Rules for day-care facilities

All children in Denmark must have the possibility to receive childcare in a day-care facility

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All children who have legal residence in Denmark must have the possibility to receive childcare in public day-care facilities.

The municipality determines, among other things:

  • What it costs to have your child in day care
  • When the child may enrol in the waiting list
  • The extent to which waiting lists for children from other municipalities may be closed for a limited period of time

You must apply for a place in public day-care facilities.

You have the possibility to seek a place in a public day-care facility in another municipality unless the municipality in question has closed the waiting list for children from outside the municipality.

According to the rules for the childcare guarantee, the municipality must provide a place in a day-care facility for all children older than 26 weeks that is appropriate for their age until the child starts school. If you want a place immediately in connection with the 26 weeks, the municipality has a deadline of a further four weeks to offer this place.

As parents, you must ensure that the child is enrolled for a place within the guidelines and deadlines for enrolment that the municipality has determined.

The municipality has the obligation to provide a place in a child-care facility for all children from the age of 26 weeks that is appropriate for their age until the child starts school. The municipal council in the individual municipality must offer a childcare guarantee. The childcare guarantee means that the municipal council in the individual municipality has the obligation to provide a place in a child-care facility for all children from the age of 26 weeks that is appropriate for their age until the child starts school.

When parents seek a place in situations other than in extension of childbirth, the municipality must offer a place no later than three months after the time of application; that is, the day when the municipality’s administration receives the parents’ application. The holding of postponed maternity leave and/or paternity leave is covered by “other situations”.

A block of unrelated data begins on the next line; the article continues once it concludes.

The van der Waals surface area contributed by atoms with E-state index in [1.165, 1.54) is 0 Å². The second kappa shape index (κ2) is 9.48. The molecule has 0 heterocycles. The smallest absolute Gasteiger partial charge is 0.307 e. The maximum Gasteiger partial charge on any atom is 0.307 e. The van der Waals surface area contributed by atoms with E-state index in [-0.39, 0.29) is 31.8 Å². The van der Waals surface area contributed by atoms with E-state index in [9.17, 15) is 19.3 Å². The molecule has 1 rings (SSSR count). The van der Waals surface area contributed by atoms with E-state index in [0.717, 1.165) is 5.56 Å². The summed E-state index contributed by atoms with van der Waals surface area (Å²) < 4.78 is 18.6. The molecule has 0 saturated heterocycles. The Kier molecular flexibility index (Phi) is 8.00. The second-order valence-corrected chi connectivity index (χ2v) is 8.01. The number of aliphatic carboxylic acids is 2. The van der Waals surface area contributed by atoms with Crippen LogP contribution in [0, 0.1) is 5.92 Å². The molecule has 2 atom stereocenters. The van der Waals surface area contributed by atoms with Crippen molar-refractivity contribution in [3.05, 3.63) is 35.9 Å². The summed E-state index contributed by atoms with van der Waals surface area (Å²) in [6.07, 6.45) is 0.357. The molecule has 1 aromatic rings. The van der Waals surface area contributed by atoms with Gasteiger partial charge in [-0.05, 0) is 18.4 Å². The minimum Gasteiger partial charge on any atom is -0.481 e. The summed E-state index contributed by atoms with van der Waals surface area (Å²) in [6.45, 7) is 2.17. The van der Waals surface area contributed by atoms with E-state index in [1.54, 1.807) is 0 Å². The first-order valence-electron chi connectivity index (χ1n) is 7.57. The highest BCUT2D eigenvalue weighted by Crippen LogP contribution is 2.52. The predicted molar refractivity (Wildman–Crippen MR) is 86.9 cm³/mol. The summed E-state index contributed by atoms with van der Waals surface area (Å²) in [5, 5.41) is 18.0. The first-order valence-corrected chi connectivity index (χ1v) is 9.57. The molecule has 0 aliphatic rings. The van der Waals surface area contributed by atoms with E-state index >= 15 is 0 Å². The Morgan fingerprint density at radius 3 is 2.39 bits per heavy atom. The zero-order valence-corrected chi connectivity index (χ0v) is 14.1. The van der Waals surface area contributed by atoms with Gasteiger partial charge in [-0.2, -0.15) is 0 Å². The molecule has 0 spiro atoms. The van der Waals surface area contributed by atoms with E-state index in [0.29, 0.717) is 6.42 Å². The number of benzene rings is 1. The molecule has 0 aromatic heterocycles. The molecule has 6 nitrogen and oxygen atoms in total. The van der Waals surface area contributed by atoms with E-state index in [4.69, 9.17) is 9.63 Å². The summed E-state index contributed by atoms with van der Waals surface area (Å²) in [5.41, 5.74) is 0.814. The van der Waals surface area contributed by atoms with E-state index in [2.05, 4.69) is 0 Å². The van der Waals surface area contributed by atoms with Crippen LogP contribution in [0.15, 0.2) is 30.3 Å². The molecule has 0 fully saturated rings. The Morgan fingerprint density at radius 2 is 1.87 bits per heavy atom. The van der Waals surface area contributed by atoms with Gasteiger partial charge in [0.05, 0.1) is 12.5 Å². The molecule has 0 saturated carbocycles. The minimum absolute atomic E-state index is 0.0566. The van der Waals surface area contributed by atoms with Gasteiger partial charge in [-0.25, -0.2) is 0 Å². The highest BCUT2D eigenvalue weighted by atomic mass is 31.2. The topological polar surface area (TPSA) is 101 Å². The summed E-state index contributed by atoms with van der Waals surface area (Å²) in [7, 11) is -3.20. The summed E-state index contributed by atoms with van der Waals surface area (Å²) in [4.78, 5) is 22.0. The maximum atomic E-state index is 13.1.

You have the right to request a place in a specific day-care facility, for example, a specific day nursery. But the childcare guarantee does not mean that you have the right to the specific place that you want.

If you exceed the municipality’s deadline for enrolment by, for example, two weeks, the municipality may wait two more weeks before offering a place to the child.

If the municipality cannot fulfil the childcare guarantee, you have the right to:

  • Have expenses covered at another day-care facility place in another municipality
  • Have expenses covered for a place in a private facility or staying in a private childcare scheme
  • Receive a financial subsidy to have the child taken care of

You can read more about the rules for the childcare guarantee on the Ministry of Children and Education’s website.

You have the right to a place in a day-care facility for your child for all working days, but not on weekends or holidays, or Constitution Day on 5 June or Christmas Eve on 24 December.

The day-care facility may only be closed on working days if there is a very low turnout of children, for example, during summer holidays or the day after Ascension Day. The low turnout of children must reflect the parents’ actual need for childcare.

If the child’s day-care facility is closed, you have the right to have another place for your child. This is called alternative childcare.

Prior to any closing days, the municipalities must notify the parents well in advance that there will be closing days and that an alternative day-care facility will be available. The municipalities must also notify the parents well in advance about where the alternative day-care facility is located.

When you get a place in a day-care facility, you must pay part of the expenses for the place yourself.

The municipality must provide a subsidy of at least 75 per cent of the expenses for the place. The parent contribution may thus comprise no more than 25 per cent of the expenses.

The municipality has the obligation to publish rates for a place in day-care facilities.

In addition to the subsidy of at least 75 per cent, you and your child may also be entitled to a financial free-place subsidy, sibling subsidy, treatment free-place subsidy and social-educational free-place subsidy. Read more and search at borger.dk.

In some situations, it may be practical if the child is given a day-care facility place in a municipality other than the one in which you live.

It could be the case, for example, if you live close to a municipality boundary and have a shorter distance to a facility in the neighbouring municipality. Another situation might be that it makes your daily life easier if the child goes to a day-care facility in the municipality where a parent works or studies.

This requires that the other municipality has not closed its waiting list for children from outside of the municipality.